Here I have selected another random extract in which Nina and her mother go on holiday during her first year in England:
Nina’s mother hires a car and they visit both Canterbury and Rochester Cathedrals, Hever and Dover castles – doing the touristy thing. In addition, they just drive, exploring the countryside, little villages and whatever interesting places take their fancy. They have a great time, which the photos that her mother takes, show.
What the photographs do not show are the fights.
Nothing between them has really changed – good times interspersed with daily, violent rows – violent only in terms of ferocity and decibel levels, never physical aggression – centred around knickers on the floor, not getting up, unmade beds, sinks not washed out after brushing teeth, crumbs left everywhere, not getting up, not turning the lights off to sleep, unfolded laundry and not getting up.
“If you don’t turn the lights off it’s no wonder you can’t get up in the morning!”
“I will put my stuff away when I’ve finished reading this chapter!”
“If you don’t put your dirty underwear in the hamper, I swear I will strangle you with it!”
“Why do you always have to be drunk?!”
“Will you put the food away when you’ve finished with it!”
“Why should I make the bed? I’ll just get back in it tonight anyway!”
“If you don’t get up, we might as well forget today as the day will be over!”
“No wonder you drove my father away! I hate you!”
Nina claps her hand over her mouth as soon as the words fall out.
Her mother is not blind drunk, but noticeably under the influence when that last accusation slams into the room about a week into their holiday.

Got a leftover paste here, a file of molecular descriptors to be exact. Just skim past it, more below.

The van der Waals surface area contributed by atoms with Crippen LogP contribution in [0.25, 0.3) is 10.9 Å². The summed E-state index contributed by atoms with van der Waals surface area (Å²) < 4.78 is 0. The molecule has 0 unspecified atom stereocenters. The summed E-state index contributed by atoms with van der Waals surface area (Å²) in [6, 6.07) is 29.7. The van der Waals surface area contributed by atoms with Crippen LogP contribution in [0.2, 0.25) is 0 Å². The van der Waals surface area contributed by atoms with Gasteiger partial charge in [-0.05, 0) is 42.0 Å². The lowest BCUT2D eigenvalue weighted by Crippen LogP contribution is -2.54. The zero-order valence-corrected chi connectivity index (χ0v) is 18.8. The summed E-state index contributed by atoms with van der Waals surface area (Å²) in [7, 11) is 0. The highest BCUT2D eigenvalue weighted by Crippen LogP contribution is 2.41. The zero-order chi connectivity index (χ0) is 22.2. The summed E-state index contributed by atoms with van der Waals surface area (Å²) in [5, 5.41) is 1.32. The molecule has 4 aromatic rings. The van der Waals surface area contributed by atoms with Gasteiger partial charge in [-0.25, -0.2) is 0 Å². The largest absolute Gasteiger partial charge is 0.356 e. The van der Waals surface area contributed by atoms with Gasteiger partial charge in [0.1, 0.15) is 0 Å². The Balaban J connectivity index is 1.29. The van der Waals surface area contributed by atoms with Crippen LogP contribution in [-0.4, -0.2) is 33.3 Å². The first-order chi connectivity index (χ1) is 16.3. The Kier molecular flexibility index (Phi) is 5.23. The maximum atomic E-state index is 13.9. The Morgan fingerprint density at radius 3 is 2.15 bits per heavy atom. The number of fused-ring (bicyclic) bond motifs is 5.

Nina watches her go still and completely silent, pick up her wine glass and slam it against the wall opposite, lurch up, grab her coat and leave the room. She is as white as a sheet.
Nina bursts into tears, feeling tremendously guilty for what she has said and wishing she was at school, safe in the lab, protected in Lom’s company.
Two hours later, the mother returns, visibly calmer and sober. Her eyes are red-rimmed and she is still pale, much like her daughter.
She cleans up the shards of glass and tries to wash the wine stain off the wall. The room has typical English wall paper with large flowers and a clashing tan, yellow & brown, geometric-patterned carpet.
Nina does not dare move and counts repetitions of carpet pattern – 16 across, 18 along.
“We need to talk about your father, I think…” her mother starts.
She sits down at the little table under the window and motions for Nina to join her. Reluctantly, she gets up from the bed and takes a seat opposite her mother. She does not want to hear this, but she must.